‘Broadway Babies’: A musical theatre cabaret

By Christina Whiting
Homer Tribune

HOMER TRIBUNE/Photo by Christina Whiting Members of the cast of Broadway Babies take a moment to mug during a weekend rehearsal. The group will perform their musical theatre cabaret on April 18 and 19 at Wasabi’s. Tickets are available at Homer Council on the Arts, and include the two-act show, appetizers and dessert.

HOMER TRIBUNE/Photo by Christina Whiting
Members of the cast of Broadway Babies take a moment to mug during a weekend rehearsal. The group will perform their musical theatre cabaret on April 18 and 19 at Wasabi’s. Tickets are available at Homer Council on the Arts, and include the two-act show, appetizers and dessert.

“Broadway Babies” is a Homer cabaret project showcasing the diverse talents of an all-ages ensemble of local ladies. Think “Fiddler on the Roof” meets “Hairspray” meets “Legally Blonde.”
“The audience can expect a night full of songs that will lift their spirits, make them cry, leave them laughing and wow their senses,” said show producer Jessica Williams.
The cast includes women who have been performing for as long as they can remember, as well as those who are relatively new to the stage. The Broadway Babies are Nancy Chastain, Madilynne Elkington-Wood, Hannah Heimbuch, Maura Jones, Sabina Karwowski, Shenandoah Lush, Sydney Paulino, Chloe Pleznac, Margaret Quarton, Sierra Smith and Jessica Williams.
Nancy Chastain has been performing for audiences since 1985. She is also a playwright.
“Everything about theater inspires and sometimes terrifies me,” she said. “It’s all about working with other people to create an engaging story for an audience that both inspires and entertains them.”
Hannah Heimbuch’s first stage production was as a youth, during a time in her life when she was very shy.
“I was a mouse in the Homer Nutcracker Ballet and I think I hid in the bookshelf,” she said. “I seem to be making up for lost time by being loud and ostentatious now.”
Heimbuch was drawn to Broadway Babies because of the songs, the chance to collaborate with a group of women and the challenge.
“This kind of performance challenges me on every level,” she said. “Voice, acting, confidence. It’s quite a rush.”
Maura Jones began performing at a very young age and was presented with the “Most Theatrical” award during her pre-school graduation ceremony.
“I can actually be shy in one-on-one situations,” she said. “As a young person, I would get anxious when I had to carry on conversations with people I didn’t know very well, but stick me on stage in front of a crowd and I feel right at home.”
Jones is excited about the cabaret’s more intimate performance experience. 
“We’re going to get up-close and personal with the audience, which should be a lot of fun for both us and the audience,” she said.
Sabina Karwowski first performed in a high school play three years ago, and just last week performed in the high school musical, “The Color of Plaid.”
“Performing is a way to show my talents to the public, while having fun and collaborating with some awesome people,” she said.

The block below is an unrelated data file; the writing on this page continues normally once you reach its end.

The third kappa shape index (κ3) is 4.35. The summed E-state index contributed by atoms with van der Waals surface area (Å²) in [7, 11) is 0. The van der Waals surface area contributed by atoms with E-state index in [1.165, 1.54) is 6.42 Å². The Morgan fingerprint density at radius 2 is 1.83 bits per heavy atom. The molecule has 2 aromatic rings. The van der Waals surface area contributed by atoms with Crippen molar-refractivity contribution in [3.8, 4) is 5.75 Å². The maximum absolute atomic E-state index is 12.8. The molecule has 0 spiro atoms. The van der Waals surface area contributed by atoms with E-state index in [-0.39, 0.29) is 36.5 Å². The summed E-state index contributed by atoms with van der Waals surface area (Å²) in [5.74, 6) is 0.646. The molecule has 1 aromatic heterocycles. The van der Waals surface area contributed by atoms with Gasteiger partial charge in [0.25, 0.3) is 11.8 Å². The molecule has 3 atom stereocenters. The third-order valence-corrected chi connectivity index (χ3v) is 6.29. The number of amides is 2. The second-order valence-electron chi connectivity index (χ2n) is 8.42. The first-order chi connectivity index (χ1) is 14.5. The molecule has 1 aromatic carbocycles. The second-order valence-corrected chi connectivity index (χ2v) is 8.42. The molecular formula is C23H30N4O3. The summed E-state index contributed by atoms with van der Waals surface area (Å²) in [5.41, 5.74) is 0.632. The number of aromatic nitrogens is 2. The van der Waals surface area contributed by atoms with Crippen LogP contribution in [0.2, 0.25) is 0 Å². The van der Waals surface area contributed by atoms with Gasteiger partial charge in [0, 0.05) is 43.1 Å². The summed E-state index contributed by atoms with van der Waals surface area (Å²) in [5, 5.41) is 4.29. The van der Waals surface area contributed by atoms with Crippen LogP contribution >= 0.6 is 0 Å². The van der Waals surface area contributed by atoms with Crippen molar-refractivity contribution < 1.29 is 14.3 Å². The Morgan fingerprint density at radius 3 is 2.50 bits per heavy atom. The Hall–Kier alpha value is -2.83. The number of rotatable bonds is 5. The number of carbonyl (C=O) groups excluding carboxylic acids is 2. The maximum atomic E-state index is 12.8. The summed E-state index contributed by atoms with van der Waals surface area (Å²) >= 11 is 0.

Sydney Paulino has been attending youth theatre camps for the last eight years, and has performed in several high school musicals. Performing in front of an audience makes her feel very daring.
“Performing on stage is a chance for me to try to be someone else so completely that the audience doesn’t see Sydney anymore,” she said. 
Paulino has always been drawn to the glamour of Broadway musicals and is excited to sing the Broadway songs she loves in this cabaret.
Chloë Pleznac has been performing for the past four years.
“The first time I ever performed was also the first time I ever talked in front of a crowd — and the first time I ever had to memorize lines,” she said. “I was terrified, cried a lot beforehand and was extremely stressed. But when I got on stage, it just felt right — even though I was scared of messing up.”
Pleznac values the connections she makes with her fellow performers.
“When you act with other people, they see the transformation of you stripping down to the essence of who you are and then building a character up from that; you see that in them too,” she said. “This can take months and it really connects you to one another.”
Sierra Smith recalls performing at McNeil Canyon Elementary School as a monkey in a circus, wearing a yellow vest and jumping through hula-hoops. She has performed with Pier One Theater and in choir, swing choir and community choir.
She acknowledges the time, energy and hard work that go into preparing for a two hour-long show.
“I have to sing in my car, shower, kitchen, bedroom, on the sidewalk and in the hallways at work in order to memorize, practice and perfect pitch, words and choreography,” she said.
Jessica Williams is the creator, producer and director of Broadway Babies.
“This ensemble has the comics, the dancers, the balladeers and the belters,” she said. “Some are new to singing, but have voices that will blow you away, like Hannah. Some have never been seen quite as comically before, like Sierra. Some have never been quite as vulnerable before, like Maura. I hope the community comes out and supports these ladies showcasing their incredible talents.”
Broadway Babies is April 18 and 19, 7 p.m. at Wasabi’s Restaurant, 4.5 miles out East End Road.
The performance acts as a fundraiser for Homer Council on the Arts’ summer arts camp, with tickets running $35 general admission, $50 front row “interactive seating” and $240 second row reserved table seating for six. Tickets include appetizers and dessert.
For more information and tickets, stop by or call the HCOA office, 235-4288 or visit homerart.org.

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Posted by on Apr 8th, 2014 and filed under Theater. You can follow any responses to this entry through the RSS 2.0. Both comments and pings are currently closed.

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